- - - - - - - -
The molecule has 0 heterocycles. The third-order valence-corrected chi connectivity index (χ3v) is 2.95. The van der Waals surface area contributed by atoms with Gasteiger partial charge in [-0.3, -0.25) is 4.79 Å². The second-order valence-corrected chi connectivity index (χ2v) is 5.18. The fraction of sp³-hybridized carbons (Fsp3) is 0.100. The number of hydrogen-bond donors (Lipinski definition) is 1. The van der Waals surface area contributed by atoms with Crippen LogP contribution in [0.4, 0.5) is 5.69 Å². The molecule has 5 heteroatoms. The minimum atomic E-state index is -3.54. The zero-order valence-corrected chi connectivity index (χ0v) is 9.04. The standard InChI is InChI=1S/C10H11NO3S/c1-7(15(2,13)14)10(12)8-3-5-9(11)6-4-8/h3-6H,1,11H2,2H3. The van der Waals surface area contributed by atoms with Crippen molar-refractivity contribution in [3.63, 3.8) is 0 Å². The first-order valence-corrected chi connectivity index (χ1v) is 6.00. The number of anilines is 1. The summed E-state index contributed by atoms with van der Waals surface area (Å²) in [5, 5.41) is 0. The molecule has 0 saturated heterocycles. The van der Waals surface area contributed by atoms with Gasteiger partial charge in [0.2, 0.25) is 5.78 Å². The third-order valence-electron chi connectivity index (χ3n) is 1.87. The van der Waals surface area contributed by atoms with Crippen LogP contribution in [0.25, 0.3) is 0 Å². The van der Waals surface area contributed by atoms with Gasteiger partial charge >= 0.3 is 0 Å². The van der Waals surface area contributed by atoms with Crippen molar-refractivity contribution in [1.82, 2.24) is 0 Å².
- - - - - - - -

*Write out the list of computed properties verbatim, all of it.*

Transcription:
The molecule has 0 heterocycles. The third-order valence-corrected chi connectivity index (χ3v) is 2.95. The van der Waals surface area contributed by atoms with Gasteiger partial charge in [-0.3, -0.25) is 4.79 Å². The second-order valence-corrected chi connectivity index (χ2v) is 5.18. The fraction of sp³-hybridized carbons (Fsp3) is 0.100. The number of hydrogen-bond donors (Lipinski definition) is 1. The van der Waals surface area contributed by atoms with Crippen LogP contribution in [0.4, 0.5) is 5.69 Å². The molecule has 5 heteroatoms. The minimum atomic E-state index is -3.54. The zero-order valence-corrected chi connectivity index (χ0v) is 9.04. The standard InChI is InChI=1S/C10H11NO3S/c1-7(15(2,13)14)10(12)8-3-5-9(11)6-4-8/h3-6H,1,11H2,2H3. The van der Waals surface area contributed by atoms with Crippen molar-refractivity contribution in [3.63, 3.8) is 0 Å². The first-order valence-corrected chi connectivity index (χ1v) is 6.00. The number of anilines is 1. The summed E-state index contributed by atoms with van der Waals surface area (Å²) in [5, 5.41) is 0. The molecule has 0 saturated heterocycles. The van der Waals surface area contributed by atoms with Gasteiger partial charge in [0.2, 0.25) is 5.78 Å². The third-order valence-electron chi connectivity index (χ3n) is 1.87. The van der Waals surface area contributed by atoms with Crippen LogP contribution in [0.25, 0.3) is 0 Å². The van der Waals surface area contributed by atoms with Gasteiger partial charge >= 0.3 is 0 Å². The van der Waals surface area contributed by atoms with Crippen molar-refractivity contribution in [1.82, 2.24) is 0 Å².